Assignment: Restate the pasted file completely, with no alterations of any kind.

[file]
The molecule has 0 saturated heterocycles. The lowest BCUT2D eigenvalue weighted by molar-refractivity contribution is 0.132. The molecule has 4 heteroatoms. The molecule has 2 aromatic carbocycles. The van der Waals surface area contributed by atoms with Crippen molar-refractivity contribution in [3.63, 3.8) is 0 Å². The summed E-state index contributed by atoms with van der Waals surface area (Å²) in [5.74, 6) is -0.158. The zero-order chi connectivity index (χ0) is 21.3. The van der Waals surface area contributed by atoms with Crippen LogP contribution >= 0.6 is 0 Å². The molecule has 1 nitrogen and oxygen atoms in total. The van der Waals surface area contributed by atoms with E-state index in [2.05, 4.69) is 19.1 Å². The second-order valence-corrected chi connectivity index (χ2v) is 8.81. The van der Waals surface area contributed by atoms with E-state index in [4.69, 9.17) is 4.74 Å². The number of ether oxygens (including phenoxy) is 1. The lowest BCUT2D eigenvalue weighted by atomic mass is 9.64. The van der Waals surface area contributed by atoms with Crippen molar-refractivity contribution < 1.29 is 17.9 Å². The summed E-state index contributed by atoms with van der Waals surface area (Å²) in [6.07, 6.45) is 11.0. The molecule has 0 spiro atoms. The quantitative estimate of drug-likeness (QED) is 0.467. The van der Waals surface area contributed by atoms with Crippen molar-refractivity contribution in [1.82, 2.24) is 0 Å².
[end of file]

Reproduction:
The molecule has 0 saturated heterocycles. The lowest BCUT2D eigenvalue weighted by molar-refractivity contribution is 0.132. The molecule has 4 heteroatoms. The molecule has 2 aromatic carbocycles. The van der Waals surface area contributed by atoms with Crippen molar-refractivity contribution in [3.63, 3.8) is 0 Å². The summed E-state index contributed by atoms with van der Waals surface area (Å²) in [5.74, 6) is -0.158. The zero-order chi connectivity index (χ0) is 21.3. The van der Waals surface area contributed by atoms with Crippen LogP contribution >= 0.6 is 0 Å². The molecule has 1 nitrogen and oxygen atoms in total. The van der Waals surface area contributed by atoms with E-state index in [2.05, 4.69) is 19.1 Å². The second-order valence-corrected chi connectivity index (χ2v) is 8.81. The van der Waals surface area contributed by atoms with E-state index in [4.69, 9.17) is 4.74 Å². The number of ether oxygens (including phenoxy) is 1. The lowest BCUT2D eigenvalue weighted by atomic mass is 9.64. The van der Waals surface area contributed by atoms with Crippen molar-refractivity contribution < 1.29 is 17.9 Å². The summed E-state index contributed by atoms with van der Waals surface area (Å²) in [6.07, 6.45) is 11.0. The molecule has 0 spiro atoms. The quantitative estimate of drug-likeness (QED) is 0.467. The van der Waals surface area contributed by atoms with Crippen molar-refractivity contribution in [1.82, 2.24) is 0 Å².